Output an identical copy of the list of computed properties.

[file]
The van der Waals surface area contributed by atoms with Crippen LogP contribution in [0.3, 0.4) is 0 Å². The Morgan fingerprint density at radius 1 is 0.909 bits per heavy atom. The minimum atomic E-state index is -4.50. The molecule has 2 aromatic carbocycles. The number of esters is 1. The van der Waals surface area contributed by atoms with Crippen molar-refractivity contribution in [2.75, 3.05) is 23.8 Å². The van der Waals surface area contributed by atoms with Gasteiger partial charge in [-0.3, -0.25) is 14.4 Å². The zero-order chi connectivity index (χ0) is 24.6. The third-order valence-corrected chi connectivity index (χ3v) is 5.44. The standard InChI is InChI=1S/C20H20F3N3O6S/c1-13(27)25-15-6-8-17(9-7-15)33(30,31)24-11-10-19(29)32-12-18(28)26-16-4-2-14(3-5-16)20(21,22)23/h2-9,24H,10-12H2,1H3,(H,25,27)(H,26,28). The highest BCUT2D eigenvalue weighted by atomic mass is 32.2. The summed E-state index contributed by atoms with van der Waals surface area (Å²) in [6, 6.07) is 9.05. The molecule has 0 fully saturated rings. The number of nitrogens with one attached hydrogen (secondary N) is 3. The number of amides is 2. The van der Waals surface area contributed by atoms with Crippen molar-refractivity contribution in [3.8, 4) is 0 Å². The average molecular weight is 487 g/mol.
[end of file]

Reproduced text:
The van der Waals surface area contributed by atoms with Crippen LogP contribution in [0.3, 0.4) is 0 Å². The Morgan fingerprint density at radius 1 is 0.909 bits per heavy atom. The minimum atomic E-state index is -4.50. The molecule has 2 aromatic carbocycles. The number of esters is 1. The van der Waals surface area contributed by atoms with Crippen molar-refractivity contribution in [2.75, 3.05) is 23.8 Å². The van der Waals surface area contributed by atoms with Gasteiger partial charge in [-0.3, -0.25) is 14.4 Å². The zero-order chi connectivity index (χ0) is 24.6. The third-order valence-corrected chi connectivity index (χ3v) is 5.44. The standard InChI is InChI=1S/C20H20F3N3O6S/c1-13(27)25-15-6-8-17(9-7-15)33(30,31)24-11-10-19(29)32-12-18(28)26-16-4-2-14(3-5-16)20(21,22)23/h2-9,24H,10-12H2,1H3,(H,25,27)(H,26,28). The highest BCUT2D eigenvalue weighted by atomic mass is 32.2. The summed E-state index contributed by atoms with van der Waals surface area (Å²) in [6, 6.07) is 9.05. The molecule has 0 fully saturated rings. The number of nitrogens with one attached hydrogen (secondary N) is 3. The number of amides is 2. The van der Waals surface area contributed by atoms with Crippen molar-refractivity contribution in [3.8, 4) is 0 Å². The average molecular weight is 487 g/mol.